In 1912, the Automobile Club de France revived its Grand Prix, which had not been held since 1908, and a great two-day race was held on the Dieppe circuit. Rolland-Pilain decided to enter for it, and two cars were prepared of the same design as those of the year before, but with the stroke incleased to 165 mms., making the capacity 6274 c.c. The two cars were entrusted to Albert Guyot and Auford, and at once excited comment as the only French cars with streamline tails. Guyot, however, fell out on the first day, leaving Auford to carry the firm’s colours alone. He, however, although held back by magneto trouble on the second day, finished the race and secured ninth place. It may be remembered that these two cars afterwards came to Brooklands and were well known at the track in. pre-war days. In 1922 Rolland-Pilain decided to return to the Grand Prix, which was now for 2-litre cars. The new racing cars which they built for it had straight-engines of 59.2 x 90 mms. bore and stroke, with two overhead valves per cylinder, which were both opened and closed positively. The crankshafts were built up of thirteen parts in order to allow their being carried in ball bearings, while roller bearings were used for the big ends, and lubrication was on the dry sump principle. Four carburettors were fitted, each feeding two cylinders and drawing their air from the crank-case, while the cars had battery ignition. The chassis passed wider the rear axle, and four-speed gear-box, Hotchkiss drive and hydraulic front-wheel brakes completed the specification. Three cars were entered for the race at Strasbourg and were entrusted to the three veteran drivers, Albert Guyot, Victor Hemery and Louis Wagner. Once more it was to be proved, however, that ppsitive valve closing, while correct in theory, in practice is a little too efficient. After the first two laps Guyot’s car, which was in third place, broke its crankshaft and had to be withdrawn, and was quickly followed by Hemery, whose car broke a connecting rod, while Wagner suffered a broken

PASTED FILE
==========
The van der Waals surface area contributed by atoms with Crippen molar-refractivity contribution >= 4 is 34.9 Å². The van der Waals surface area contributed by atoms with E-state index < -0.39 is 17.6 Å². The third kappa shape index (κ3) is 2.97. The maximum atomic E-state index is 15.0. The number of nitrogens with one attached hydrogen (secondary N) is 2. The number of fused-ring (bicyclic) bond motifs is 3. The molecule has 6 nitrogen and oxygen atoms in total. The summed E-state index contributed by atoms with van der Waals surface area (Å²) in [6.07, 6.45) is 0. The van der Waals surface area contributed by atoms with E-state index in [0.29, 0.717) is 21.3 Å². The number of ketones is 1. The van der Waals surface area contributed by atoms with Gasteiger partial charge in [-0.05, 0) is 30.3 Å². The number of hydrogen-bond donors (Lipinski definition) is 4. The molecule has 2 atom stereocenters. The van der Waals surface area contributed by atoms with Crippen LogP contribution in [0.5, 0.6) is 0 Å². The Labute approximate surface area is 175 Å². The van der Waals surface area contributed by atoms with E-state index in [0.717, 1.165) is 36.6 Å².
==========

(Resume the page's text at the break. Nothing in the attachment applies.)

piston. The race, incidentally, was one to destruction, for after eighteen starters, only three finished.
The next year, however, Rolland-Pilain returned to the charge in the Grand Prix, which was run at Tours, which is the native town of the firm. Three cars were entered, of which two were modified versions of the cars which had run at Strasbourg. The positive valve closing mechanism was discarded in favour of the more conventional valve spring, while new domed-head magnesium pistons were fitted, and magneto ignition substituted for the coil type. The third car had a 6-cylinder cuff-valve engine with a bore and stroke of 64.8 x 100 turns., built under Schmidt patents and designed by M. Henry, the famous designer of Peugeot and Ballet racing cars. The two eight-cylinder cars had Albert Guyot and Victor Winery as their drivers, as in 1922, while the cuff-valve machine was entrusted to another veteran in the form of Jules Goux. The latter car, however, did not survive the practice period, and so the two straight-eights were left to start alone. Hemery was forced to retire in the early stages of the race, but Guyot got into fourth place, first of the French cars, and on him the hopes of that country were placed. For 29 of the 35 laps of the race he heldfhis position, and then he too had to retire.